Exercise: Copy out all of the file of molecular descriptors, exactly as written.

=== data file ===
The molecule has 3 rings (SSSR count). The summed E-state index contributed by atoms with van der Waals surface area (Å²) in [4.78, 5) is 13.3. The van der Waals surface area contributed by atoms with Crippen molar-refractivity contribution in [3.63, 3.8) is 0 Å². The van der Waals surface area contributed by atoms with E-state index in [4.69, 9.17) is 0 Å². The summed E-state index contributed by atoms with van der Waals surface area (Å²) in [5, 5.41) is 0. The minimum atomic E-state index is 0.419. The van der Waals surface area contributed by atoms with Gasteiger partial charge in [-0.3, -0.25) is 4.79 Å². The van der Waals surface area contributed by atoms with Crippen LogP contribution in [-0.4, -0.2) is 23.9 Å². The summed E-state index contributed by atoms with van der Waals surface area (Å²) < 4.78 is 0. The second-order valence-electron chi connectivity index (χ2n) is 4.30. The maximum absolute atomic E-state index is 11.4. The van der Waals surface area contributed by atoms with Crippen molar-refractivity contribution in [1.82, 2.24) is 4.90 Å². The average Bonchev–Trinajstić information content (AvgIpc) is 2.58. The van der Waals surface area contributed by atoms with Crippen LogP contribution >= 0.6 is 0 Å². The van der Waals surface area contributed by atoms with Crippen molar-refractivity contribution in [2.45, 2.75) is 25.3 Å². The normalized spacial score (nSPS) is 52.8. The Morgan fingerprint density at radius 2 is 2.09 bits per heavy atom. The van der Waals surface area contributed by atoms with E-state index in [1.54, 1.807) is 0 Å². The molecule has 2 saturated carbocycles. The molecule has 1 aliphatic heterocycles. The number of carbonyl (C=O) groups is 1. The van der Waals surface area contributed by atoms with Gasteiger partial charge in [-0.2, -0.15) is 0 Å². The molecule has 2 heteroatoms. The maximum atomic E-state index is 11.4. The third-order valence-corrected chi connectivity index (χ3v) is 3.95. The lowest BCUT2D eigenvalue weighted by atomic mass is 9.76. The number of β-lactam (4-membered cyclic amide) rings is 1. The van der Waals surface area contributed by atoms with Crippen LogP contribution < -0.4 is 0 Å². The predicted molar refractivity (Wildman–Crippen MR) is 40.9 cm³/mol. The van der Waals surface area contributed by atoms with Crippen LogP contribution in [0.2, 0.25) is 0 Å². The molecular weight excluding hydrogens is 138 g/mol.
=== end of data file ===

The molecule has 3 rings (SSSR count). The summed E-state index contributed by atoms with van der Waals surface area (Å²) in [4.78, 5) is 13.3. The van der Waals surface area contributed by atoms with Crippen molar-refractivity contribution in [3.63, 3.8) is 0 Å². The van der Waals surface area contributed by atoms with E-state index in [4.69, 9.17) is 0 Å². The summed E-state index contributed by atoms with van der Waals surface area (Å²) in [5, 5.41) is 0. The minimum atomic E-state index is 0.419. The van der Waals surface area contributed by atoms with Gasteiger partial charge in [-0.3, -0.25) is 4.79 Å². The van der Waals surface area contributed by atoms with Crippen LogP contribution in [-0.4, -0.2) is 23.9 Å². The summed E-state index contributed by atoms with van der Waals surface area (Å²) < 4.78 is 0. The second-order valence-electron chi connectivity index (χ2n) is 4.30. The maximum absolute atomic E-state index is 11.4. The van der Waals surface area contributed by atoms with Crippen molar-refractivity contribution in [1.82, 2.24) is 4.90 Å². The average Bonchev–Trinajstić information content (AvgIpc) is 2.58. The van der Waals surface area contributed by atoms with Crippen LogP contribution >= 0.6 is 0 Å². The van der Waals surface area contributed by atoms with Crippen molar-refractivity contribution in [2.45, 2.75) is 25.3 Å². The normalized spacial score (nSPS) is 52.8. The Morgan fingerprint density at radius 2 is 2.09 bits per heavy atom. The van der Waals surface area contributed by atoms with E-state index in [1.54, 1.807) is 0 Å². The molecule has 2 saturated carbocycles. The molecule has 1 aliphatic heterocycles. The number of carbonyl (C=O) groups is 1. The van der Waals surface area contributed by atoms with Gasteiger partial charge in [-0.2, -0.15) is 0 Å². The molecule has 2 heteroatoms. The maximum atomic E-state index is 11.4. The third-order valence-corrected chi connectivity index (χ3v) is 3.95. The lowest BCUT2D eigenvalue weighted by atomic mass is 9.76. The number of β-lactam (4-membered cyclic amide) rings is 1. The van der Waals surface area contributed by atoms with Crippen LogP contribution < -0.4 is 0 Å². The predicted molar refractivity (Wildman–Crippen MR) is 40.9 cm³/mol. The van der Waals surface area contributed by atoms with Crippen LogP contribution in [0.2, 0.25) is 0 Å². The molecular weight excluding hydrogens is 138 g/mol.